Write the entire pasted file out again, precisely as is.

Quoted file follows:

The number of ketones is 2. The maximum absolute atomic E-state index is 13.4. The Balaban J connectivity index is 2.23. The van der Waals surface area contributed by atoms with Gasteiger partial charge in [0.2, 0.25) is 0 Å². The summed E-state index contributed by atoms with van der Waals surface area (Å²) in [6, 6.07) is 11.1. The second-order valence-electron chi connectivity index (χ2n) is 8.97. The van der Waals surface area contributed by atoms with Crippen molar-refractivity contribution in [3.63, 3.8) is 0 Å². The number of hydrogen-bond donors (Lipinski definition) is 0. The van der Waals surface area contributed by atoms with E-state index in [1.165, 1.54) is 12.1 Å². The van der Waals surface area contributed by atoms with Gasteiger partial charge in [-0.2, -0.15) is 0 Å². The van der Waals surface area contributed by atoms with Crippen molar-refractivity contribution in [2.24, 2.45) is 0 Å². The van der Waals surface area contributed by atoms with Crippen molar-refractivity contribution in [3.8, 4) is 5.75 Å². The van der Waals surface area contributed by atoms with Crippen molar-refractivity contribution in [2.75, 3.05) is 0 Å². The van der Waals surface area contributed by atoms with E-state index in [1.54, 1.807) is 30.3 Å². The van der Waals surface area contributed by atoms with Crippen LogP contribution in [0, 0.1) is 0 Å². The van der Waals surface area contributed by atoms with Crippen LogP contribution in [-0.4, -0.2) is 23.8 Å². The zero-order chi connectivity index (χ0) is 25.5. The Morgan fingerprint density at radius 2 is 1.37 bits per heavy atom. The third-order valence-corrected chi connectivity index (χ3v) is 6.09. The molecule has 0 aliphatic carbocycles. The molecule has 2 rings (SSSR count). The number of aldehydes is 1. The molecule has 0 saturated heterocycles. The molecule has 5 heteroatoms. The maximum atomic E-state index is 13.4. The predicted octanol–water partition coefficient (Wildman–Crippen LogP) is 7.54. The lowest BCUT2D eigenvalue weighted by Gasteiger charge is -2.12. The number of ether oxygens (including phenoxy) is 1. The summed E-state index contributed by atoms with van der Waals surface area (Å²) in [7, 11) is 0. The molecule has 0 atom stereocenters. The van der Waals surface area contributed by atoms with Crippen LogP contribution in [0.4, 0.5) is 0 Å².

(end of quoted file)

The number of ketones is 2. The maximum absolute atomic E-state index is 13.4. The Balaban J connectivity index is 2.23. The van der Waals surface area contributed by atoms with Gasteiger partial charge in [0.2, 0.25) is 0 Å². The summed E-state index contributed by atoms with van der Waals surface area (Å²) in [6, 6.07) is 11.1. The second-order valence-electron chi connectivity index (χ2n) is 8.97. The van der Waals surface area contributed by atoms with Crippen molar-refractivity contribution in [3.63, 3.8) is 0 Å². The number of hydrogen-bond donors (Lipinski definition) is 0. The van der Waals surface area contributed by atoms with E-state index in [1.165, 1.54) is 12.1 Å². The van der Waals surface area contributed by atoms with Gasteiger partial charge in [-0.2, -0.15) is 0 Å². The van der Waals surface area contributed by atoms with Crippen molar-refractivity contribution in [2.24, 2.45) is 0 Å². The van der Waals surface area contributed by atoms with Crippen molar-refractivity contribution in [3.8, 4) is 5.75 Å². The van der Waals surface area contributed by atoms with Crippen molar-refractivity contribution in [2.75, 3.05) is 0 Å². The van der Waals surface area contributed by atoms with E-state index in [1.54, 1.807) is 30.3 Å². The van der Waals surface area contributed by atoms with Crippen LogP contribution in [0, 0.1) is 0 Å². The van der Waals surface area contributed by atoms with Crippen LogP contribution in [-0.4, -0.2) is 23.8 Å². The zero-order chi connectivity index (χ0) is 25.5. The Morgan fingerprint density at radius 2 is 1.37 bits per heavy atom. The third-order valence-corrected chi connectivity index (χ3v) is 6.09. The molecule has 0 aliphatic carbocycles. The molecule has 2 rings (SSSR count). The number of aldehydes is 1. The molecule has 0 saturated heterocycles. The molecule has 5 heteroatoms. The maximum atomic E-state index is 13.4. The predicted octanol–water partition coefficient (Wildman–Crippen LogP) is 7.54. The lowest BCUT2D eigenvalue weighted by Gasteiger charge is -2.12. The number of ether oxygens (including phenoxy) is 1. The summed E-state index contributed by atoms with van der Waals surface area (Å²) in [7, 11) is 0. The molecule has 0 atom stereocenters. The van der Waals surface area contributed by atoms with Crippen LogP contribution in [0.4, 0.5) is 0 Å².